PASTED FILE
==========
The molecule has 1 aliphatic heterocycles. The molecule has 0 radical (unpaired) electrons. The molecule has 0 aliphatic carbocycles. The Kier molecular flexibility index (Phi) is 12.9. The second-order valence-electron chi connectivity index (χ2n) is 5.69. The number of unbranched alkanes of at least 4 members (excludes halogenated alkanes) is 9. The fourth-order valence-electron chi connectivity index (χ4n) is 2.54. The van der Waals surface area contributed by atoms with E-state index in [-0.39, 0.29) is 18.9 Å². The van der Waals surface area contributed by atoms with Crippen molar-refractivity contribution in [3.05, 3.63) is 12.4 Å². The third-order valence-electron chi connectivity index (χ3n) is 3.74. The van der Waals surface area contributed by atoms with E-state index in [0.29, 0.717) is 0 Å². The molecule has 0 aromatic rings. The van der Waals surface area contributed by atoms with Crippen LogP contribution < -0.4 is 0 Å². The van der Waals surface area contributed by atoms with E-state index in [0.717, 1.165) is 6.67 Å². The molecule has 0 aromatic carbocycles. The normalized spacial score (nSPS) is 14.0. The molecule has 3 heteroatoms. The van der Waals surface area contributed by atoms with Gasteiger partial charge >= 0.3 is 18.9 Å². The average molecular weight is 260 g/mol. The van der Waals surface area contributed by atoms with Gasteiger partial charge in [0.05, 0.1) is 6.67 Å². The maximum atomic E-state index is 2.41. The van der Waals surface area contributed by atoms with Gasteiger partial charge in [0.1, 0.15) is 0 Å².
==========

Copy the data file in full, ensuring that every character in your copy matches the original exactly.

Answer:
The molecule has 1 aliphatic heterocycles. The molecule has 0 radical (unpaired) electrons. The molecule has 0 aliphatic carbocycles. The Kier molecular flexibility index (Phi) is 12.9. The second-order valence-electron chi connectivity index (χ2n) is 5.69. The number of unbranched alkanes of at least 4 members (excludes halogenated alkanes) is 9. The fourth-order valence-electron chi connectivity index (χ4n) is 2.54. The van der Waals surface area contributed by atoms with E-state index in [-0.39, 0.29) is 18.9 Å². The van der Waals surface area contributed by atoms with Crippen molar-refractivity contribution in [3.05, 3.63) is 12.4 Å². The third-order valence-electron chi connectivity index (χ3n) is 3.74. The van der Waals surface area contributed by atoms with E-state index in [0.29, 0.717) is 0 Å². The molecule has 0 aromatic rings. The van der Waals surface area contributed by atoms with Crippen LogP contribution < -0.4 is 0 Å². The van der Waals surface area contributed by atoms with E-state index in [0.717, 1.165) is 6.67 Å². The molecule has 0 aromatic carbocycles. The normalized spacial score (nSPS) is 14.0. The molecule has 3 heteroatoms. The van der Waals surface area contributed by atoms with Gasteiger partial charge >= 0.3 is 18.9 Å². The average molecular weight is 260 g/mol. The van der Waals surface area contributed by atoms with Gasteiger partial charge in [0.05, 0.1) is 6.67 Å². The maximum atomic E-state index is 2.41. The van der Waals surface area contributed by atoms with Gasteiger partial charge in [0.1, 0.15) is 0 Å².